Is super becoming super?
18 May 2017
Attributed to Gordon McNaught, Suncorp Technical Services Manager – Superannuation
The 2016/17 Federal Budget introduced a wide range of changes to superannuation with many of these measures coming into play from 1 July 2017. However, as we know for many Australians, superannuation can be complex and any change confusing.
When superannuation was first introduced, it was often considered a domain of the wealthy as it acted as a tax efficient place to hold investments. This view was recognised by the Federal Government and as such there were restrictions established around the amount you could have in superannuation (up to $1.6 million), and how much you contribute before and after tax.
The thing is, superannuation is designed for everyone and is an extremely important contributor to life after work and supporting an enjoyable retirement. While it may seem complex, like any financial decision, there are many services available, including financial planners, to help you understand it better.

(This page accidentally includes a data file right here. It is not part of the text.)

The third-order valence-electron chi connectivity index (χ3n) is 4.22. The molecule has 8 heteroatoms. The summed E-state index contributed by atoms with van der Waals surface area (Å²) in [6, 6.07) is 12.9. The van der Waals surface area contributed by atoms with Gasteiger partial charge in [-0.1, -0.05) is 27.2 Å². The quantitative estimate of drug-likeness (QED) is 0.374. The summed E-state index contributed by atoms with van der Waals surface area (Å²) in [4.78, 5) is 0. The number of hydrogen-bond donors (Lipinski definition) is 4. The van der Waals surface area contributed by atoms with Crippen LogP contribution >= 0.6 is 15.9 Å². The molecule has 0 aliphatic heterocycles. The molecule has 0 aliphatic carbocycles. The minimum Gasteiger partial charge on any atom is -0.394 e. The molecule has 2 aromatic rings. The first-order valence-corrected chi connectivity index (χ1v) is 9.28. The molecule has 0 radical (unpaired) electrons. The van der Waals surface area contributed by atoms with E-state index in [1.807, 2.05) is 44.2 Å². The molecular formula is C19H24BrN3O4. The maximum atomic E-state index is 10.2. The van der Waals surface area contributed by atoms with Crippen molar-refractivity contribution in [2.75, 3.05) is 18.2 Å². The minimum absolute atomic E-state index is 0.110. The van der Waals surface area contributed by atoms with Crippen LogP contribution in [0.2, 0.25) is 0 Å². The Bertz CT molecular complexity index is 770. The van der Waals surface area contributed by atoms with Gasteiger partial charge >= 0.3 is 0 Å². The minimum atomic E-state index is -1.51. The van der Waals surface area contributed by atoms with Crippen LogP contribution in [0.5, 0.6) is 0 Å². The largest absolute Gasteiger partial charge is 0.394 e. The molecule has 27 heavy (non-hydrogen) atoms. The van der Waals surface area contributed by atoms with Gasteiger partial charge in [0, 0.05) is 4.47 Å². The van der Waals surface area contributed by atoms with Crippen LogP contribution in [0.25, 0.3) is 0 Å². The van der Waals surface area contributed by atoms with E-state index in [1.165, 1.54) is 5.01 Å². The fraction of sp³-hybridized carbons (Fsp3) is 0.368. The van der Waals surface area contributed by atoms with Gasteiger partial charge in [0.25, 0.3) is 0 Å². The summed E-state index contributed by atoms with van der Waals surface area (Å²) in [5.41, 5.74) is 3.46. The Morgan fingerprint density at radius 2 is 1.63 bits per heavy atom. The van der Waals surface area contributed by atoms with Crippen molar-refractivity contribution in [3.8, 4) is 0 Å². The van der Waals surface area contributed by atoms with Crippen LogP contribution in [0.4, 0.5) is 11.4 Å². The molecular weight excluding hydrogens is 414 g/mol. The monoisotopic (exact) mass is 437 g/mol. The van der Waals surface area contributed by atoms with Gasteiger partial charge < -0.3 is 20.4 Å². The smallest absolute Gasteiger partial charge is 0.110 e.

As of 1 July 2017, any person under age 75 (subject to a work test for those 65 to 74) may be able to claim a tax deduction for making extra contributions to their superannuation. While retirement may seem a long way off for some, this is a positive incentive for those considering making extra contributions.
In this year’s Federal Budget, while there weren’t many new changes to superannuation, it was announced that from 1 July 2017, first home buyers may be able to make extra contributions to their superannuation to help them save a deposit for a house or apartment. If the policy is legislated, from 1 July 2018, first-time buyers would be able to withdraw up to $30,000 of voluntary superannuation contributions, plus the earning generated from those savings.
As with any financial decision, choosing to put extra money into your superannuation is governed by two factors – discomfort or regret. Discomfort is putting extra contributions into superannuation now and not having that money for something else. However, if we don’t want to go without now and choose to spend that money, we may very well have to live with regret in retirement.
Media Contact: Alexandra Foley 0419 794 294